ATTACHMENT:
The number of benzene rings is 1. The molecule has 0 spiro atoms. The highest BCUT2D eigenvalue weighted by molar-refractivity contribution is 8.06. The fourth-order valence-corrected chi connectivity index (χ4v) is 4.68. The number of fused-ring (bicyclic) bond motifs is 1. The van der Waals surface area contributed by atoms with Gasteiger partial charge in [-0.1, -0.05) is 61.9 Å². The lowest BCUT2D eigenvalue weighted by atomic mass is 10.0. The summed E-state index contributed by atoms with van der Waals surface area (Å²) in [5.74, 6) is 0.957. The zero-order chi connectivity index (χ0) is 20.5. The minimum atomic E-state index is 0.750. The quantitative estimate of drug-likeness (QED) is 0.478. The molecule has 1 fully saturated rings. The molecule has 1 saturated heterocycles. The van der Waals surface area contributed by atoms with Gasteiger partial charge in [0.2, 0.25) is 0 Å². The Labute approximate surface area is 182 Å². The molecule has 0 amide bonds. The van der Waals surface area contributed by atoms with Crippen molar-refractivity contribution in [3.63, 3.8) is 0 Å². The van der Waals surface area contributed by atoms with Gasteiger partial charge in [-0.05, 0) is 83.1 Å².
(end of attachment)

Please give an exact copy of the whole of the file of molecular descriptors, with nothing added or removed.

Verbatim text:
The number of benzene rings is 1. The molecule has 0 spiro atoms. The highest BCUT2D eigenvalue weighted by molar-refractivity contribution is 8.06. The fourth-order valence-corrected chi connectivity index (χ4v) is 4.68. The number of fused-ring (bicyclic) bond motifs is 1. The van der Waals surface area contributed by atoms with Gasteiger partial charge in [-0.1, -0.05) is 61.9 Å². The lowest BCUT2D eigenvalue weighted by atomic mass is 10.0. The summed E-state index contributed by atoms with van der Waals surface area (Å²) in [5.74, 6) is 0.957. The zero-order chi connectivity index (χ0) is 20.5. The minimum atomic E-state index is 0.750. The quantitative estimate of drug-likeness (QED) is 0.478. The molecule has 1 fully saturated rings. The molecule has 1 saturated heterocycles. The van der Waals surface area contributed by atoms with Gasteiger partial charge in [0.2, 0.25) is 0 Å². The Labute approximate surface area is 182 Å². The molecule has 0 amide bonds. The van der Waals surface area contributed by atoms with Crippen molar-refractivity contribution in [3.63, 3.8) is 0 Å². The van der Waals surface area contributed by atoms with Gasteiger partial charge in [-0.05, 0) is 83.1 Å².